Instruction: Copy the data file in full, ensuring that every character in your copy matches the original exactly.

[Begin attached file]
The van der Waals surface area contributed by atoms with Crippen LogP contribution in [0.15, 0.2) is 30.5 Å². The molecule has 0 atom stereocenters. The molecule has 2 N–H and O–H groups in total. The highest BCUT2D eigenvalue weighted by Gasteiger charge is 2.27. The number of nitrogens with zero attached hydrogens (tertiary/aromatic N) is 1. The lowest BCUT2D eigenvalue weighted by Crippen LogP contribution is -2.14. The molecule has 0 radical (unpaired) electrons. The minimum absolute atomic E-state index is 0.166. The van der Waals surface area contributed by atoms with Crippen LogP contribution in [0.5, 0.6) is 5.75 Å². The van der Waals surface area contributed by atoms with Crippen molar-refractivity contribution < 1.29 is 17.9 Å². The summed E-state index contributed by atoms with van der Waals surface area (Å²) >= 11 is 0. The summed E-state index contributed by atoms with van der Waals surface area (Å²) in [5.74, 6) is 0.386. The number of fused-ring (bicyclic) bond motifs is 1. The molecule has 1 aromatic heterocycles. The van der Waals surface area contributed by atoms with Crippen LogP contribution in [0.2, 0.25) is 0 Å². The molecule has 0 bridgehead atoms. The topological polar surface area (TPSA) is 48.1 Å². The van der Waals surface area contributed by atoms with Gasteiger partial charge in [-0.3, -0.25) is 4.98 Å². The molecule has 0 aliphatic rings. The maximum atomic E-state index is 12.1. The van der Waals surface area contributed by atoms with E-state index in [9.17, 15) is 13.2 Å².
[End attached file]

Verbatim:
The van der Waals surface area contributed by atoms with Crippen LogP contribution in [0.15, 0.2) is 30.5 Å². The molecule has 0 atom stereocenters. The molecule has 2 N–H and O–H groups in total. The highest BCUT2D eigenvalue weighted by Gasteiger charge is 2.27. The number of nitrogens with zero attached hydrogens (tertiary/aromatic N) is 1. The lowest BCUT2D eigenvalue weighted by Crippen LogP contribution is -2.14. The molecule has 0 radical (unpaired) electrons. The minimum absolute atomic E-state index is 0.166. The van der Waals surface area contributed by atoms with Crippen LogP contribution in [0.5, 0.6) is 5.75 Å². The van der Waals surface area contributed by atoms with Crippen molar-refractivity contribution < 1.29 is 17.9 Å². The summed E-state index contributed by atoms with van der Waals surface area (Å²) >= 11 is 0. The summed E-state index contributed by atoms with van der Waals surface area (Å²) in [5.74, 6) is 0.386. The number of fused-ring (bicyclic) bond motifs is 1. The molecule has 1 aromatic heterocycles. The van der Waals surface area contributed by atoms with Crippen LogP contribution in [0.2, 0.25) is 0 Å². The molecule has 0 bridgehead atoms. The topological polar surface area (TPSA) is 48.1 Å². The van der Waals surface area contributed by atoms with Gasteiger partial charge in [-0.3, -0.25) is 4.98 Å². The molecule has 0 aliphatic rings. The maximum atomic E-state index is 12.1. The van der Waals surface area contributed by atoms with E-state index in [9.17, 15) is 13.2 Å².